14. #14 Nell Fenwick
    April 30, 2006

    Lambert, you really should finish off the discussion at Gene Expression. As it stands, you’re letting people get away with calling you a liar.

    (Go to http://www.gnxp.com/blog/2006/04/ddt-myths.php and click on comments.)

  15. #15 Tim Lambert
    April 30, 2006

    Hans, see Table 8.

  16. #16 z
    May 1, 2006

    “When pesented with evidence that nets are more cost-effective than DDT spraying their reaction is “use both”.”

    And of course, the whole argument over the cost-effectiveness of DDT is just a side issue they bring up when you inquire just exactly how is it DDT is “banned” when their own arguments derive from its use?

  17. #17 z
    May 1, 2006

    “It’s interesting that when presented with arguments that other pesticides are as effective as DDT, the spreaders of the blood-libel will insist that the lower price means DDT should always be used.”

    Particularly since the development of permanently treated bed-nets, no matter how cheap DDT is the costs involved in hauling drums of the stuff over dirt roads to to small villages for periodic respraying has got to count against it, cost-wise.

  18. #18 Hans Gruber
    May 1, 2006

    Tim,

    Where are you getting these numbers? They are not in that table. You are taking positions unsupported by the authors, which never stated that nets are more effective than DDT (in fact they implied the opposite). Nor did they ever state that Malthion is more effective than DDT. Nor does the data itself support these assertions.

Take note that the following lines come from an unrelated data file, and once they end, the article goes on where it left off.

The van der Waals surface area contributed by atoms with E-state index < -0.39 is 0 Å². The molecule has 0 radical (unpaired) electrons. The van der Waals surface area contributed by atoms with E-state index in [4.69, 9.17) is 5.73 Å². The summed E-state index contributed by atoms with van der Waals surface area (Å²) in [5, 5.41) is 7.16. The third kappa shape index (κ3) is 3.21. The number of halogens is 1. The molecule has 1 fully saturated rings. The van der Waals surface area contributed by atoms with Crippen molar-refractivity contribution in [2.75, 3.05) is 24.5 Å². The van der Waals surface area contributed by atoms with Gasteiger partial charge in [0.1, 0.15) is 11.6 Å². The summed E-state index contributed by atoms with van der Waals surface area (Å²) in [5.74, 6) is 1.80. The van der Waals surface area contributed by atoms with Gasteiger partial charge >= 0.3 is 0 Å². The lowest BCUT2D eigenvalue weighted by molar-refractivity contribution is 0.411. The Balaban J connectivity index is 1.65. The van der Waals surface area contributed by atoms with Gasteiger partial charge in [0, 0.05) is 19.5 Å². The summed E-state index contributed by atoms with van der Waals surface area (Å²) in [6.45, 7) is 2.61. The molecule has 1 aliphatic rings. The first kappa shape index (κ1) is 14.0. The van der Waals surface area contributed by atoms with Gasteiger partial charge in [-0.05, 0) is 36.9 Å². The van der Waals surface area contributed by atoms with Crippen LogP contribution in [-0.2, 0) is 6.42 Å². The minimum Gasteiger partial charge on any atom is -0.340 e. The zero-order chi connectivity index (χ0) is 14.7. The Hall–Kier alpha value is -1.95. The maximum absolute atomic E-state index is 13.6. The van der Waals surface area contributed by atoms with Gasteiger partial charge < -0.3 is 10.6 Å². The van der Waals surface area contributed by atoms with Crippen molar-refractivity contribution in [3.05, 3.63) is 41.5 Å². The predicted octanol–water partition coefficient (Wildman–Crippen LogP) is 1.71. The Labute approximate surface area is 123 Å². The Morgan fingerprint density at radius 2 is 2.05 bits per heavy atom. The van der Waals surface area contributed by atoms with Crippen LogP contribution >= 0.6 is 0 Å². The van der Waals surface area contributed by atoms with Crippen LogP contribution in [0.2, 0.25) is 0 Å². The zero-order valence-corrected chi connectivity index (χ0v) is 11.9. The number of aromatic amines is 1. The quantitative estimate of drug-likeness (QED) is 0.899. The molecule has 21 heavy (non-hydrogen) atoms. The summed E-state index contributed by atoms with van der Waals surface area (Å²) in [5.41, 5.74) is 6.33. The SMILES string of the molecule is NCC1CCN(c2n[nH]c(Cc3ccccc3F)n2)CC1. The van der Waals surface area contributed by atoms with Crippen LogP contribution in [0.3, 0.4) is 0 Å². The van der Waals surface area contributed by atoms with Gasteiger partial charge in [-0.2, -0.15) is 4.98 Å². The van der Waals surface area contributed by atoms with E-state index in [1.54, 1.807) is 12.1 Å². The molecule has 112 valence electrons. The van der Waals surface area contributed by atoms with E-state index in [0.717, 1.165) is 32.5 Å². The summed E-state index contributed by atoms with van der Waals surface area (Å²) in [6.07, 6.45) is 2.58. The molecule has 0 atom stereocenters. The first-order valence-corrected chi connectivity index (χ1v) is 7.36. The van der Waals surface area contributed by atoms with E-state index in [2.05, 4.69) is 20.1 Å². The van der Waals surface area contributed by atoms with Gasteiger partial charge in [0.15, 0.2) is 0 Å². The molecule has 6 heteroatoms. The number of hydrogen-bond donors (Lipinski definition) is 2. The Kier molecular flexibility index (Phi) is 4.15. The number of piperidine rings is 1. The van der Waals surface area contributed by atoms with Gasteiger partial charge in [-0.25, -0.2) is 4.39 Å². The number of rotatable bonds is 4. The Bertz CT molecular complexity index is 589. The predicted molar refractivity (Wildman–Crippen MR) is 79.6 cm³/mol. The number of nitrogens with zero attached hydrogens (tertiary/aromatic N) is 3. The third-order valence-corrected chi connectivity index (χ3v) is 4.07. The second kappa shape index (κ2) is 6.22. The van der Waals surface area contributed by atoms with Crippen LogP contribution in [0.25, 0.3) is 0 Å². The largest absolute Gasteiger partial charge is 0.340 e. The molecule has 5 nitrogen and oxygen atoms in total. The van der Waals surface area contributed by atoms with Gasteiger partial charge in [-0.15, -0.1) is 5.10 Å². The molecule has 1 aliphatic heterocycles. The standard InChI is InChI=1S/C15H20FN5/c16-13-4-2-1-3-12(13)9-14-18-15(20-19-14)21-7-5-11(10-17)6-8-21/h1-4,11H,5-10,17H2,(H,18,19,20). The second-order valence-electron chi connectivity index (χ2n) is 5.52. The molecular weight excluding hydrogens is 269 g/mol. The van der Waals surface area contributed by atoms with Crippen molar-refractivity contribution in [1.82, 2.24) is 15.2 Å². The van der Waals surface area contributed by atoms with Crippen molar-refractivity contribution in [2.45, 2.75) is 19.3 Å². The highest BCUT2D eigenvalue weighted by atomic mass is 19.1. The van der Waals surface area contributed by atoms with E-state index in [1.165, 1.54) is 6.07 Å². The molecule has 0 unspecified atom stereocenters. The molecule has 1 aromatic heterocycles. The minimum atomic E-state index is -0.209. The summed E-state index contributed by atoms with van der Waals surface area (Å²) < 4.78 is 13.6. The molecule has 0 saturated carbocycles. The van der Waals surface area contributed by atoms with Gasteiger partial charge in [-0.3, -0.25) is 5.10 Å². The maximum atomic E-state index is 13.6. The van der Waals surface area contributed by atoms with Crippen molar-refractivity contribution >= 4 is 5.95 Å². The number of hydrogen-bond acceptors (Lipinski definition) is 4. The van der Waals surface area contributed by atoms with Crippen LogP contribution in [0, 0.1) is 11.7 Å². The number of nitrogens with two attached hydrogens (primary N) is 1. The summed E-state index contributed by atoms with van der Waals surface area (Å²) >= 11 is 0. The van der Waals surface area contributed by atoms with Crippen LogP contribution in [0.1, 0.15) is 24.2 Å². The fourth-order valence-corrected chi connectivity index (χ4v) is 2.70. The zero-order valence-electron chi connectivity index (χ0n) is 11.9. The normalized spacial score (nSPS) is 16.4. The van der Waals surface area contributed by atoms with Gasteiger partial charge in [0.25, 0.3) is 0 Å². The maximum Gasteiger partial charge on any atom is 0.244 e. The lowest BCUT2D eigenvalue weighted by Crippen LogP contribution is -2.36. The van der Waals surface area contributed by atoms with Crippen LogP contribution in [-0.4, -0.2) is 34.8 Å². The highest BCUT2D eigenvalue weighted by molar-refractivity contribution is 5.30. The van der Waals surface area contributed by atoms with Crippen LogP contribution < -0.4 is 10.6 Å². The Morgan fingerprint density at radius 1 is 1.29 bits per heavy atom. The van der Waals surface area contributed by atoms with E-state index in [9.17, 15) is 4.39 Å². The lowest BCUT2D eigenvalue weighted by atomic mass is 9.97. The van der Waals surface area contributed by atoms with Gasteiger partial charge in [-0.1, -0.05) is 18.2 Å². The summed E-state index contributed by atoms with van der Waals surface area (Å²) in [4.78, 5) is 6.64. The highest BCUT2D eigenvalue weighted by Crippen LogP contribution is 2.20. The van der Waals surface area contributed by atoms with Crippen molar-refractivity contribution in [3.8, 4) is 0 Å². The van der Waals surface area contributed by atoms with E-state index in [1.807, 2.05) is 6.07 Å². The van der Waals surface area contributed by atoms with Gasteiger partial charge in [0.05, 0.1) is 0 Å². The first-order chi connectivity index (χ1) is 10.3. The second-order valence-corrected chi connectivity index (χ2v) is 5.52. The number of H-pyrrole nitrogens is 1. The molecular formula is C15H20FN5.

The p-values of DDT + Malthion and Malthion alone are the same (.05 for each). They are both, then, “statistically significant.” There is no data DDT alone. The beta coefficient was higher for malthion than the mixture, but without knowing how these are administered, it’s difficult to come to any conclusions (because it’s based on per kg not per house application; if malthion is more toxic or potent and is adminstered in smaller doses, a higher beta coefficient per kg means little).

    Nets were the “most important” factor in reducing Eritrea’s malaria problem but that’s because this was used more than IRS. The authors further wrote that nets may be the most cost effective solution. They never said they were more effective or that DDT was ineffective. In fact, they said the evidence suggests the opposite, but noted environmental, economic and political obstacles to the use of DDT.

  19. #19 Tim Lambert
    May 2, 2006

    Table 8 lists significant bivariate correlations. There is nothing for DDT, so the correlation wasn’t significant. Interestingly, in the multivariate analysis the coeffficient for IRS was positive (but not significant).

  20. #20 Hans Gruber
    May 2, 2006

    However, I should note that the study does refute Cosh’s characterization of ITNs as essentially worthless against malaria. That’s true.

    But the study does not support a lot of the conclusions Tim has seemed to have drawn from it (e.g. that DDT is ineffective and even “stastically insignificant”).

    I would also like to respond to Ian’s comment about cost above. He wrote:

    “It’s interesting that when presented with arguments that other pesticides are as effective as DDT, the spreaders of the blood-libel will insist that the lower price means DDT should always be used. When pesented with evidence that nets are more cost-effective than DDT spraying their reaction is “use both”.”